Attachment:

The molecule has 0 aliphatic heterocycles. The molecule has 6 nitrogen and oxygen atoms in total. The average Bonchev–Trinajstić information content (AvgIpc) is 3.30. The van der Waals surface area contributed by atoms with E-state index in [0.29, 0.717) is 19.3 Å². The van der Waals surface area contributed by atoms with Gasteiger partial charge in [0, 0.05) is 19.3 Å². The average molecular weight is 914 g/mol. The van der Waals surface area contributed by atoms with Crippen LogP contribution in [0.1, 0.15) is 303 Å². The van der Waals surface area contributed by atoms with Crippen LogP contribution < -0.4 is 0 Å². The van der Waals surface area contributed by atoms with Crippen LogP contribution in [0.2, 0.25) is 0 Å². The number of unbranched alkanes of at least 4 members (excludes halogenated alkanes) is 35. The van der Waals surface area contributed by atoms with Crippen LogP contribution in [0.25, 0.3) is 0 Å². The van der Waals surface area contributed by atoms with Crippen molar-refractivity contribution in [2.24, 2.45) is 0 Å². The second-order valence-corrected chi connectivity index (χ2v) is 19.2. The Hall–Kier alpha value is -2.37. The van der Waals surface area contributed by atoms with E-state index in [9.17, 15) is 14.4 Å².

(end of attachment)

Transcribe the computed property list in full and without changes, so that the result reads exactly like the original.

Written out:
The molecule has 0 aliphatic heterocycles. The molecule has 6 nitrogen and oxygen atoms in total. The average Bonchev–Trinajstić information content (AvgIpc) is 3.30. The van der Waals surface area contributed by atoms with E-state index in [0.29, 0.717) is 19.3 Å². The van der Waals surface area contributed by atoms with Gasteiger partial charge in [0, 0.05) is 19.3 Å². The average molecular weight is 914 g/mol. The van der Waals surface area contributed by atoms with Crippen LogP contribution in [0.1, 0.15) is 303 Å². The van der Waals surface area contributed by atoms with Crippen LogP contribution < -0.4 is 0 Å². The van der Waals surface area contributed by atoms with Crippen LogP contribution in [0.2, 0.25) is 0 Å². The number of unbranched alkanes of at least 4 members (excludes halogenated alkanes) is 35. The van der Waals surface area contributed by atoms with Crippen LogP contribution in [0.25, 0.3) is 0 Å². The van der Waals surface area contributed by atoms with Crippen molar-refractivity contribution in [2.24, 2.45) is 0 Å². The second-order valence-corrected chi connectivity index (χ2v) is 19.2. The Hall–Kier alpha value is -2.37. The van der Waals surface area contributed by atoms with E-state index in [9.17, 15) is 14.4 Å².